The Kot Diji phase streets were filled with debris, including potsherds, charcoal, ash, animal bones, and occasional bangles and steatite beads.
HARP (Harappa Archaeological Research Project) a group of scholars from a variety of fields dedicated to advancing the study of the ancient Indus Valley civilization.
Kot Diji phase terracotta bangles include many styles and incised and painted decorations. Grey bangles were produced in kilns with a reducing atmosphere and red bangles were fired in an oxidizing atmosphere
The larger Kot Diji phase kiln, here shown under excavation, had a highly vitrified and reduced interior.
Excavations in 1996 revealed two Period 2 small kilns for making figurines and bangles, as well as preserved floors with Kot Diji style pottery, beads, and figurines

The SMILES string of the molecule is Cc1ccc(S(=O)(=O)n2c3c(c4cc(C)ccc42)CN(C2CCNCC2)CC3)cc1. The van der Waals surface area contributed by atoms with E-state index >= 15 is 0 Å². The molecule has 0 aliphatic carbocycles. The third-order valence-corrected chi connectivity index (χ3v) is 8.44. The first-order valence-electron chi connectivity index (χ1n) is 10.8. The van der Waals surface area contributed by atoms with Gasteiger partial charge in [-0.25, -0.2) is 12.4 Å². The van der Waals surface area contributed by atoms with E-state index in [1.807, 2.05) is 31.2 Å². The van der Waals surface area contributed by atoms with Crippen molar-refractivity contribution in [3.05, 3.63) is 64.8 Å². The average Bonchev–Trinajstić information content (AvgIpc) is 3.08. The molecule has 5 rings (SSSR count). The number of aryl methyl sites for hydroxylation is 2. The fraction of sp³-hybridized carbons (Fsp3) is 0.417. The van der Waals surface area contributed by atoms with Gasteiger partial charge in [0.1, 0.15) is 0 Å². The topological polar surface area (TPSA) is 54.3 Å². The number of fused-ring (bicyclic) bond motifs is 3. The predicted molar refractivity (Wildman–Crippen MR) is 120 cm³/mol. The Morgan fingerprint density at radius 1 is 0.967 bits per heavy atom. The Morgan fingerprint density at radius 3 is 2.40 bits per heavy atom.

Plan view of Trench 39N Kot Diji phase levels (Period 2: 2800-2600 BC) with locations noted for major finds: sealing, elephant seal, inscribed sherds, limestone weight. This area appears to have been a street running between mud-brick structures.
Harappa Mound AB, Trench 39N, showing the Kot Diji phase (Period 2, ca. 2800-2600 BC) and later levels during excavation.
This plan shows concentrations of bead manufacturing debris on several superimposed Ravi phase floor levels that indicate the positions of actual work areas.
Blocks of soil removed from the Ravi phase section were taken to the University of Wisconsin, where they were impregnated with resin and sliced thin for microscopic analysis of cross sections of the bead-making strata.
After excavation, the section view of the Ravi phase floors with agate manufacturing debris was drawn and photographed, and block samples were taken for micromorphological study.